It's an unfortunate decision to announce, but I've decided to discontinue my work with Packt Publishing to create two Chef video training courses, as announced in Some exciting job and knowledge-sharing news.
I'd like to call out that this is not due to a negative experience, nor any issues I had with the company or any of their processes, but was purely my personal realisation that the process of recording the videos was not something I was very good at.
The decision was made in late September, but as I've not yet had the chance to write up the reasoning, I thought I'd leave the announcement until I could explain the factors that led to the decision.
As mentioned in the write-up of my talk at DevOpsDays London 2018, I found that writing the transcript for my talk was stressing me out. Reflecting on this a little made me realise realise I'd not been enjoying that aspect of preparing my Packt courses.
One of the saving graces of conference or meetup speaking is that you don't have to be 100% perfect in your delivery. You can mumble some words, miss a bit of the content you wanted to share, or just say the wrong thing and then correct yourself!. Although you obviously want to have a well delivered and informative talk, it doesn't need to be perfect. You also don't need your words to perfectly match a pre-written script, as I found with my transcript actually just being a guide for the live signing and closed captioning to understand the words I would roughly be using.
However, when preparing the training courses, I would need the narration to be as I'd written, in a well rehearsed form, and containing all the right inflection, volume, and information required. Given the courses would be for paying customers, the bar would be that much higher than a conference. I too would be disappointed if the content of a paid course wasn't up to scratch. I was finding this level of polish really difficult, having very little experience of recording audio before, and finding it uncomfortable working to a script.
I was absolutely ecstatic about the thought of having my own set of published courses, as I absolutely love sharing knowledge, be that word-of-mouth, blog posts or talks and workshops, and this was such an awesome thing to be able to say I'd done. I was also looking forward to the ability to have a passive income stream from the videos, I'm not going to lie! But when looking thinking about the course as a whole, I realised that I actually only really wanted it all to be over. I didn't enjoy the idea of the work required to get there, just the outcome, which made me hugely demotivated every time I even thought about it.
Looking back, I was also finding it difficult fitting in the course around an already tight work-life balance, which meant I had to use the few evenings I had in the week to record the videos. This meant if my mind was melting a little bit after a busy day at work, I'd either have to move the work to another night (which would end up reducing the time left until the weekly deadline) or I'd be forced to record it when I wasn't at my best. This meant I only had a couple of full evenings to fit in the prep work for a video, including script, slides and code snippets, as well as actually recording it in a well-rehearsed fashion. This was definitely leading to self-inflicted burnout at quite a rate which was affecting my personal and professional life, too.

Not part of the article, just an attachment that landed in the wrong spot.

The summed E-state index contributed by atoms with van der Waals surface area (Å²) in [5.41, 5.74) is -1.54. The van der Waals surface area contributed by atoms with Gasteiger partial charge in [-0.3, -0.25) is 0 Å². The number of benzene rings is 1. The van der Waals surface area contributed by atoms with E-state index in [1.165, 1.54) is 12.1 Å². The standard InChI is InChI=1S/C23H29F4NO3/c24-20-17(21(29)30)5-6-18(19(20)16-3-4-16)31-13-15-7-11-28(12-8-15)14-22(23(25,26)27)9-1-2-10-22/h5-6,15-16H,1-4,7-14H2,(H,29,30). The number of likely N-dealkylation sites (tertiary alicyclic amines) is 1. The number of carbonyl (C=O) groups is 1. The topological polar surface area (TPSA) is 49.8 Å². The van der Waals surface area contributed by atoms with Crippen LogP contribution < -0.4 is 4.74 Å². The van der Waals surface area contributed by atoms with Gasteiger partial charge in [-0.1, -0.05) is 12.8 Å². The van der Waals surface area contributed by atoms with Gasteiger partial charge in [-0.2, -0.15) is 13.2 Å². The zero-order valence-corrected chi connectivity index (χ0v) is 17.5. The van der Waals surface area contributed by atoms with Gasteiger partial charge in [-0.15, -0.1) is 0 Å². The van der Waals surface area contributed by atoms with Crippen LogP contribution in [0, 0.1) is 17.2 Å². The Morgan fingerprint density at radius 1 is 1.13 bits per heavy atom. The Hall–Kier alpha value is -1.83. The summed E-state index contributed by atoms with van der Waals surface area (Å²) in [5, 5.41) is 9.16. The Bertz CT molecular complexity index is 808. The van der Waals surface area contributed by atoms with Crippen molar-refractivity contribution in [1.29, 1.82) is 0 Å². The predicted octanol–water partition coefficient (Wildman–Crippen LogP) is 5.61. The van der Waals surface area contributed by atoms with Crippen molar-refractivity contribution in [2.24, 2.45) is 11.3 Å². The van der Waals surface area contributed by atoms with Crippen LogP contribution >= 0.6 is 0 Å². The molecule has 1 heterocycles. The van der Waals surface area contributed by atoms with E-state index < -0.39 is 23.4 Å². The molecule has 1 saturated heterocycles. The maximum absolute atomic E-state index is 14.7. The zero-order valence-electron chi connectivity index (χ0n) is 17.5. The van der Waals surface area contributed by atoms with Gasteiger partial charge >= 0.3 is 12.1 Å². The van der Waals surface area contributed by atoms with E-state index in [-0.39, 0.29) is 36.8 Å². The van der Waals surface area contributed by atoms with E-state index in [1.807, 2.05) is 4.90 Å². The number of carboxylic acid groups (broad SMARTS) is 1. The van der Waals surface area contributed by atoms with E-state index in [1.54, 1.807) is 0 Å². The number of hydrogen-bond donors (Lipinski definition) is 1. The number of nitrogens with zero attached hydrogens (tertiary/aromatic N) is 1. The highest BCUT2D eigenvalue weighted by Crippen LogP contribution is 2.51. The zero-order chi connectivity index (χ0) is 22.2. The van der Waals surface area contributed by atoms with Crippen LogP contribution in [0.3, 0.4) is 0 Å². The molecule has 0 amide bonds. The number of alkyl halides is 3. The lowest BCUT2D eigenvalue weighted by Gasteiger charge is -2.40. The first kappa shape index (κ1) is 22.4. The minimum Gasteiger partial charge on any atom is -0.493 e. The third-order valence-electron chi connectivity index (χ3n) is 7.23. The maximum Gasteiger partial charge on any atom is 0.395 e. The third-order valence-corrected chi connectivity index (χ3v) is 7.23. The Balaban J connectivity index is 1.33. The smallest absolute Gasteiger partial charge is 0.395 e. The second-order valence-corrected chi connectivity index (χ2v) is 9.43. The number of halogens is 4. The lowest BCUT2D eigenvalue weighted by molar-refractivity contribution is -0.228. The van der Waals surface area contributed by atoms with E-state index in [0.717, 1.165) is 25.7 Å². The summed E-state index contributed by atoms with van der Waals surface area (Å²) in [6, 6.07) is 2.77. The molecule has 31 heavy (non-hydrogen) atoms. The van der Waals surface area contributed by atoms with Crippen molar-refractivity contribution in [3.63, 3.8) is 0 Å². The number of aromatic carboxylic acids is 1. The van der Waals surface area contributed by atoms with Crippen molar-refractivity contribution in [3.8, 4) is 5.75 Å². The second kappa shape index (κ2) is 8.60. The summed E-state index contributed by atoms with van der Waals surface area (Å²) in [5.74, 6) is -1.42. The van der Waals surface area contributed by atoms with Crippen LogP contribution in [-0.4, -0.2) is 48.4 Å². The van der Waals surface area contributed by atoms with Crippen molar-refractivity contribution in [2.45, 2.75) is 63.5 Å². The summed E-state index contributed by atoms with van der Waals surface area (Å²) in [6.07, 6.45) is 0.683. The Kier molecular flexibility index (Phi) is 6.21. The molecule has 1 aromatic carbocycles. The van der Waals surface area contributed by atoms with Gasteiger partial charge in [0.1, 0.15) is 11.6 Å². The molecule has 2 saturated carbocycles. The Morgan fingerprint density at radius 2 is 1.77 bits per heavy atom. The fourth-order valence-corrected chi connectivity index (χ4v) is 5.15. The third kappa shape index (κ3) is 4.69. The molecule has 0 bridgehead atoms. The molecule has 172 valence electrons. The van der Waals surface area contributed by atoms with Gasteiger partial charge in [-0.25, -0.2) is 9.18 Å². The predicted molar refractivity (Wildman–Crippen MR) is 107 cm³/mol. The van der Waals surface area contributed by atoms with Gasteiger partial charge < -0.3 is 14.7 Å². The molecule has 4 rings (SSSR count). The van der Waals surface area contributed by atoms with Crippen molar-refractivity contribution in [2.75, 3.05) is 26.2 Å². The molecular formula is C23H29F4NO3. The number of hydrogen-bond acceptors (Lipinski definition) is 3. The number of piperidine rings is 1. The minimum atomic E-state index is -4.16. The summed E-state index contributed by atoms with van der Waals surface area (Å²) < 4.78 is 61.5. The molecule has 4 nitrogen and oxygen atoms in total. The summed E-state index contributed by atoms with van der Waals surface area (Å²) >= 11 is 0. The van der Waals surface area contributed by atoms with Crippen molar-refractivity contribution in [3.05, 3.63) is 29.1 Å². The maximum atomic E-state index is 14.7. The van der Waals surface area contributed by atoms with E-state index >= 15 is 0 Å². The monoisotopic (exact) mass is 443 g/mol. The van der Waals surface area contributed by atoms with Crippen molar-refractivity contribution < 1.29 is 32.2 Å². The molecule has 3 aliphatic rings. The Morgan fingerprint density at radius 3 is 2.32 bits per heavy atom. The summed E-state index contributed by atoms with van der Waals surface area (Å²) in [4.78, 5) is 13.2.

One of the other key factors in this decision was that in my course, I would be stressing the use of ChefSpec as a great tool for test-driving your cookbook design in a test-driven fashion. However, when I shared my post Test-Driven Chef Cookbook Development Using ChefSpec (and a sprinkling of InSpec) out to the Chef community, one of the pieces of feedback I received from a well-respected community member was that although the post was great, it wouldn't actually be recommended as it was a little too complicated for regular use cases.
This was quite a realisation that not everyone wants to practice Test-Driven Development nor do they want to necessarily build cookbooks in the same way that I do. Not only that, but ChefSpec is a community effort, not an official Chef tool, so Chef the company don't push it, and even in the community it's recommended to be only used for custom resources and really complicated use-cases, whereas I'd recommend it for everything.
I didn't want to be delivering a course that I'd sweat a lot of work into, and as soon as it was live, the community wouldn't recommend anyone use or follow it. It was a hit to my confidence, but also a reminder that I didn't exactly reach out to the community and see how they'd want a course like that to look, so I only had myself to blame for that.
I was working on the second video after suffering delays in communications, my own personal life getting in the way such as moving house, and some other unforeseen circumstances that Packt were having, when Packt and I had the conversation about discontinuing the course. As we reached the middle of September, I was looking ahead to the next seven videos (and whatever time would be required to re-record videos) and felt so demotivated that I wanted to have an honest discussion with them to air my realisation that this wasn't for me. My editor at Packt was very understanding and wanted to see if there was anything they could do to make it easier, but we decided in the end to cut our losses.
I'd absolutely love to have another chance, but I feel until I am better at the preparation and delivery, I'll stick to my many blog posts and conference talks as a way to share knowledge.
Thanks again to Packt and I hope to work again with you in the future!